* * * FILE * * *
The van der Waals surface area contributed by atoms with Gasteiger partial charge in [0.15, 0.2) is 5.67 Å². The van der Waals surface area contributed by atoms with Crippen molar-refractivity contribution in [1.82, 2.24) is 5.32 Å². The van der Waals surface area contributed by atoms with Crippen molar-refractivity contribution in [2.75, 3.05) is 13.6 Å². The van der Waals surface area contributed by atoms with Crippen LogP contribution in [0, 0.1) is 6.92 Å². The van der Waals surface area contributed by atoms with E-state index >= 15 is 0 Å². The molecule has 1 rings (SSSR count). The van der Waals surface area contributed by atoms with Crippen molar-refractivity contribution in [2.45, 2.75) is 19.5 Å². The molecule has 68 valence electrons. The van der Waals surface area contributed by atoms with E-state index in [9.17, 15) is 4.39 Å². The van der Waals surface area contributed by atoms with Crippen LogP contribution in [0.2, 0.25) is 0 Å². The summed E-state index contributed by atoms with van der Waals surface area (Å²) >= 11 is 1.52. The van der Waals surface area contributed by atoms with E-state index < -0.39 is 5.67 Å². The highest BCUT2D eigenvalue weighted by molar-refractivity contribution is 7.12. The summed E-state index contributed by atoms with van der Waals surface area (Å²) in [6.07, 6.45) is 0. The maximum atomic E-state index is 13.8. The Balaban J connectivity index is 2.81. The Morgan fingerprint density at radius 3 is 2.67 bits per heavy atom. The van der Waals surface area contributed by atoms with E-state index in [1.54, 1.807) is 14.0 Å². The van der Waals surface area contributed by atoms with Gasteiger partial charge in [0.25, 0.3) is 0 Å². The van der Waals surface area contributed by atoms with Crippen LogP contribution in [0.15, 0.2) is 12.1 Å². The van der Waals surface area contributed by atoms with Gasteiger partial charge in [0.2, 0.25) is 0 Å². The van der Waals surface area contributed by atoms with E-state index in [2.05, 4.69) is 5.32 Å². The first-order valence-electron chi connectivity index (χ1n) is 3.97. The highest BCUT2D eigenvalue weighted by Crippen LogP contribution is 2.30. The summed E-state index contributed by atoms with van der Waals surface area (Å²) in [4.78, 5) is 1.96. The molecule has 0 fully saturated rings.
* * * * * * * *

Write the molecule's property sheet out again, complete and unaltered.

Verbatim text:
The van der Waals surface area contributed by atoms with Gasteiger partial charge in [0.15, 0.2) is 5.67 Å². The van der Waals surface area contributed by atoms with Crippen molar-refractivity contribution in [1.82, 2.24) is 5.32 Å². The van der Waals surface area contributed by atoms with Crippen molar-refractivity contribution in [2.75, 3.05) is 13.6 Å². The van der Waals surface area contributed by atoms with Crippen LogP contribution in [0, 0.1) is 6.92 Å². The van der Waals surface area contributed by atoms with E-state index >= 15 is 0 Å². The molecule has 1 rings (SSSR count). The van der Waals surface area contributed by atoms with Crippen molar-refractivity contribution in [2.45, 2.75) is 19.5 Å². The molecule has 68 valence electrons. The van der Waals surface area contributed by atoms with E-state index in [9.17, 15) is 4.39 Å². The van der Waals surface area contributed by atoms with Crippen LogP contribution in [0.2, 0.25) is 0 Å². The summed E-state index contributed by atoms with van der Waals surface area (Å²) >= 11 is 1.52. The van der Waals surface area contributed by atoms with E-state index < -0.39 is 5.67 Å². The highest BCUT2D eigenvalue weighted by molar-refractivity contribution is 7.12. The summed E-state index contributed by atoms with van der Waals surface area (Å²) in [6.07, 6.45) is 0. The maximum atomic E-state index is 13.8. The Balaban J connectivity index is 2.81. The Morgan fingerprint density at radius 3 is 2.67 bits per heavy atom. The van der Waals surface area contributed by atoms with E-state index in [1.54, 1.807) is 14.0 Å². The van der Waals surface area contributed by atoms with Gasteiger partial charge in [0.25, 0.3) is 0 Å². The van der Waals surface area contributed by atoms with Crippen LogP contribution in [0.15, 0.2) is 12.1 Å². The van der Waals surface area contributed by atoms with Gasteiger partial charge in [0.2, 0.25) is 0 Å². The van der Waals surface area contributed by atoms with E-state index in [2.05, 4.69) is 5.32 Å². The first-order valence-electron chi connectivity index (χ1n) is 3.97. The highest BCUT2D eigenvalue weighted by Crippen LogP contribution is 2.30. The summed E-state index contributed by atoms with van der Waals surface area (Å²) in [4.78, 5) is 1.96. The molecule has 0 fully saturated rings.